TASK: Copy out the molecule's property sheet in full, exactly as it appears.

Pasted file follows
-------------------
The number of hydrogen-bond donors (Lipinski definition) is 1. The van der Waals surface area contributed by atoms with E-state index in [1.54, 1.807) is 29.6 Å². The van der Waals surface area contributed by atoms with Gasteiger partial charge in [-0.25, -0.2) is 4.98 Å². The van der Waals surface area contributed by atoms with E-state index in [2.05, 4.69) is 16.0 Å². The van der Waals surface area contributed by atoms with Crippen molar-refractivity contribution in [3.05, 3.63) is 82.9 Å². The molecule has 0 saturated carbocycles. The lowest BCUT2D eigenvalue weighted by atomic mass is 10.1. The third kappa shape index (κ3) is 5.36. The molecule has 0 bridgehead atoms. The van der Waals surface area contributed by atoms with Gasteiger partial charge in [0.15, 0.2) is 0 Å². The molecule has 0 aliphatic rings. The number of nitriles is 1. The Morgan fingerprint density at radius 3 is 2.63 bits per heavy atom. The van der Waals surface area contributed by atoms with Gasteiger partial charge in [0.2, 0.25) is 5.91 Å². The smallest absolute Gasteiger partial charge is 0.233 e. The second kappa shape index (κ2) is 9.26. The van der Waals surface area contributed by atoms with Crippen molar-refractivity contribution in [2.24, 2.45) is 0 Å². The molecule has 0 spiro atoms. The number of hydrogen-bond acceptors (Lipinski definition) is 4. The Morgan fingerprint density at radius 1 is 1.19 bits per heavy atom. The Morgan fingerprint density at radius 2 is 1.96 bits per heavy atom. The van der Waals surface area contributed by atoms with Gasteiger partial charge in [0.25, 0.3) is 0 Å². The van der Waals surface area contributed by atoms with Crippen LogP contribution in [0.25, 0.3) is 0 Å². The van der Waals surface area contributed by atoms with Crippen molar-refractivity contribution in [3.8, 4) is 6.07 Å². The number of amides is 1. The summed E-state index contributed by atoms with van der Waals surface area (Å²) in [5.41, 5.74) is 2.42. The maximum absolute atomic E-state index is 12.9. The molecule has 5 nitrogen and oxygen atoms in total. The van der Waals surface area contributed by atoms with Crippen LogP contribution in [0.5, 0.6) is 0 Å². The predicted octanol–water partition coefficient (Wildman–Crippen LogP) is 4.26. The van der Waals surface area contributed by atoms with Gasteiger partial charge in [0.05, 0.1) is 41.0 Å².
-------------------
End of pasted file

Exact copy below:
The number of hydrogen-bond donors (Lipinski definition) is 1. The van der Waals surface area contributed by atoms with E-state index in [1.54, 1.807) is 29.6 Å². The van der Waals surface area contributed by atoms with Gasteiger partial charge in [-0.25, -0.2) is 4.98 Å². The van der Waals surface area contributed by atoms with E-state index in [2.05, 4.69) is 16.0 Å². The van der Waals surface area contributed by atoms with Crippen molar-refractivity contribution in [3.05, 3.63) is 82.9 Å². The molecule has 0 saturated carbocycles. The lowest BCUT2D eigenvalue weighted by atomic mass is 10.1. The third kappa shape index (κ3) is 5.36. The molecule has 0 bridgehead atoms. The van der Waals surface area contributed by atoms with Gasteiger partial charge in [0.15, 0.2) is 0 Å². The molecule has 0 aliphatic rings. The number of nitriles is 1. The Morgan fingerprint density at radius 3 is 2.63 bits per heavy atom. The van der Waals surface area contributed by atoms with Gasteiger partial charge in [0.2, 0.25) is 5.91 Å². The smallest absolute Gasteiger partial charge is 0.233 e. The second kappa shape index (κ2) is 9.26. The van der Waals surface area contributed by atoms with Crippen molar-refractivity contribution in [2.24, 2.45) is 0 Å². The molecule has 0 spiro atoms. The number of hydrogen-bond acceptors (Lipinski definition) is 4. The Morgan fingerprint density at radius 1 is 1.19 bits per heavy atom. The Morgan fingerprint density at radius 2 is 1.96 bits per heavy atom. The van der Waals surface area contributed by atoms with Gasteiger partial charge in [0.25, 0.3) is 0 Å². The van der Waals surface area contributed by atoms with Crippen LogP contribution in [0.25, 0.3) is 0 Å². The van der Waals surface area contributed by atoms with Crippen molar-refractivity contribution in [3.8, 4) is 6.07 Å². The number of amides is 1. The summed E-state index contributed by atoms with van der Waals surface area (Å²) in [5.41, 5.74) is 2.42. The maximum absolute atomic E-state index is 12.9. The molecule has 5 nitrogen and oxygen atoms in total. The van der Waals surface area contributed by atoms with Crippen LogP contribution in [0.5, 0.6) is 0 Å². The predicted octanol–water partition coefficient (Wildman–Crippen LogP) is 4.26. The van der Waals surface area contributed by atoms with Gasteiger partial charge in [0.05, 0.1) is 41.0 Å².